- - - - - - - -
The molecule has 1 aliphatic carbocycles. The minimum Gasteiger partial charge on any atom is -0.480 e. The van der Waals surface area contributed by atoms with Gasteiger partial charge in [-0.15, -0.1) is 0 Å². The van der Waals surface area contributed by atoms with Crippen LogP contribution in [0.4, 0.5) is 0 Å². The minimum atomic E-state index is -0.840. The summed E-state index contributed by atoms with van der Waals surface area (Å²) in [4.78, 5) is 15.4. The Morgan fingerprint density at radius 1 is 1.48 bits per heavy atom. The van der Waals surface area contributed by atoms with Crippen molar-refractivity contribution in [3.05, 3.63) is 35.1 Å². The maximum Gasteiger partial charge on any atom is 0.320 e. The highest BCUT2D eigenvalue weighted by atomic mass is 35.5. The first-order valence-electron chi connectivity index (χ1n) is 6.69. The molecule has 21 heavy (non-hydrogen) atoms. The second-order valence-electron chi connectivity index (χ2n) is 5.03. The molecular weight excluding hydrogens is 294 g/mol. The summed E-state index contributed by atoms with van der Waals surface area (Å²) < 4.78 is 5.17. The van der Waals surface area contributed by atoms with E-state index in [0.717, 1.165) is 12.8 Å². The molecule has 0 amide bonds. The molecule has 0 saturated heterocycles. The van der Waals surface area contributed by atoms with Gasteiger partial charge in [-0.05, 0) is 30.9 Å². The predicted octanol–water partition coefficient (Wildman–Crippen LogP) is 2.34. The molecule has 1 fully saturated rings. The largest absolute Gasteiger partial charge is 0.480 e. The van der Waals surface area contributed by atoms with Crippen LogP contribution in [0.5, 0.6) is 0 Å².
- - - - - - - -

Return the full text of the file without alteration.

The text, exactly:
The molecule has 1 aliphatic carbocycles. The minimum Gasteiger partial charge on any atom is -0.480 e. The van der Waals surface area contributed by atoms with Gasteiger partial charge in [-0.15, -0.1) is 0 Å². The van der Waals surface area contributed by atoms with Crippen LogP contribution in [0.4, 0.5) is 0 Å². The minimum atomic E-state index is -0.840. The summed E-state index contributed by atoms with van der Waals surface area (Å²) in [4.78, 5) is 15.4. The Morgan fingerprint density at radius 1 is 1.48 bits per heavy atom. The van der Waals surface area contributed by atoms with Crippen molar-refractivity contribution in [3.05, 3.63) is 35.1 Å². The maximum Gasteiger partial charge on any atom is 0.320 e. The highest BCUT2D eigenvalue weighted by atomic mass is 35.5. The first-order valence-electron chi connectivity index (χ1n) is 6.69. The molecule has 21 heavy (non-hydrogen) atoms. The second-order valence-electron chi connectivity index (χ2n) is 5.03. The molecular weight excluding hydrogens is 294 g/mol. The summed E-state index contributed by atoms with van der Waals surface area (Å²) < 4.78 is 5.17. The van der Waals surface area contributed by atoms with E-state index in [0.717, 1.165) is 12.8 Å². The molecule has 0 amide bonds. The molecule has 0 saturated heterocycles. The van der Waals surface area contributed by atoms with Gasteiger partial charge in [-0.05, 0) is 30.9 Å². The predicted octanol–water partition coefficient (Wildman–Crippen LogP) is 2.34. The molecule has 1 fully saturated rings. The largest absolute Gasteiger partial charge is 0.480 e. The van der Waals surface area contributed by atoms with Crippen LogP contribution in [0.5, 0.6) is 0 Å².